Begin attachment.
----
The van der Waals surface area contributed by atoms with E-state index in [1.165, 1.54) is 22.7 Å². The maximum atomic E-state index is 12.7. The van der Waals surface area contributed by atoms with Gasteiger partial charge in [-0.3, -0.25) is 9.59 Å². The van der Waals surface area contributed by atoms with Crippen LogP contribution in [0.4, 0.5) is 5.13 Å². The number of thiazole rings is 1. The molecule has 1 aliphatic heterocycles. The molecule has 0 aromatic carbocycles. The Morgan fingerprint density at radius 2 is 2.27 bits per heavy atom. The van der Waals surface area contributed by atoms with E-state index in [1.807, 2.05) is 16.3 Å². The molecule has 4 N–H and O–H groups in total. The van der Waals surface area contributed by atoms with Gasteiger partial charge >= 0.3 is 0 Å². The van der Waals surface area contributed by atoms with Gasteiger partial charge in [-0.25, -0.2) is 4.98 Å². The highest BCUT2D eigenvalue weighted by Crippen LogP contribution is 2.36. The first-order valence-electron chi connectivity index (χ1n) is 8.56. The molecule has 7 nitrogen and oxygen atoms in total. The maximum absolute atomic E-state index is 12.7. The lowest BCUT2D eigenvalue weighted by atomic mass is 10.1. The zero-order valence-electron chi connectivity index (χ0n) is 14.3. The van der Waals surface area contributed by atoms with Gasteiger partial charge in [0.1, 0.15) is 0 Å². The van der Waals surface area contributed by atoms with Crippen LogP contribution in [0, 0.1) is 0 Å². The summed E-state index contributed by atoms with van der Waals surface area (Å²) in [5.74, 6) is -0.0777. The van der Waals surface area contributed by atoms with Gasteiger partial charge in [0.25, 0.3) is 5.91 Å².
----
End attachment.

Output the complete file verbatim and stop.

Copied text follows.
The van der Waals surface area contributed by atoms with E-state index in [1.165, 1.54) is 22.7 Å². The maximum atomic E-state index is 12.7. The van der Waals surface area contributed by atoms with Gasteiger partial charge in [-0.3, -0.25) is 9.59 Å². The van der Waals surface area contributed by atoms with Crippen LogP contribution in [0.4, 0.5) is 5.13 Å². The number of thiazole rings is 1. The molecule has 1 aliphatic heterocycles. The molecule has 0 aromatic carbocycles. The Morgan fingerprint density at radius 2 is 2.27 bits per heavy atom. The van der Waals surface area contributed by atoms with E-state index in [1.807, 2.05) is 16.3 Å². The molecule has 4 N–H and O–H groups in total. The van der Waals surface area contributed by atoms with Gasteiger partial charge >= 0.3 is 0 Å². The van der Waals surface area contributed by atoms with Gasteiger partial charge in [-0.25, -0.2) is 4.98 Å². The highest BCUT2D eigenvalue weighted by Crippen LogP contribution is 2.36. The first-order valence-electron chi connectivity index (χ1n) is 8.56. The molecule has 7 nitrogen and oxygen atoms in total. The maximum absolute atomic E-state index is 12.7. The lowest BCUT2D eigenvalue weighted by atomic mass is 10.1. The zero-order valence-electron chi connectivity index (χ0n) is 14.3. The van der Waals surface area contributed by atoms with Gasteiger partial charge in [0.1, 0.15) is 0 Å². The van der Waals surface area contributed by atoms with Crippen LogP contribution in [0, 0.1) is 0 Å². The summed E-state index contributed by atoms with van der Waals surface area (Å²) in [5.74, 6) is -0.0777. The van der Waals surface area contributed by atoms with Gasteiger partial charge in [0.25, 0.3) is 5.91 Å².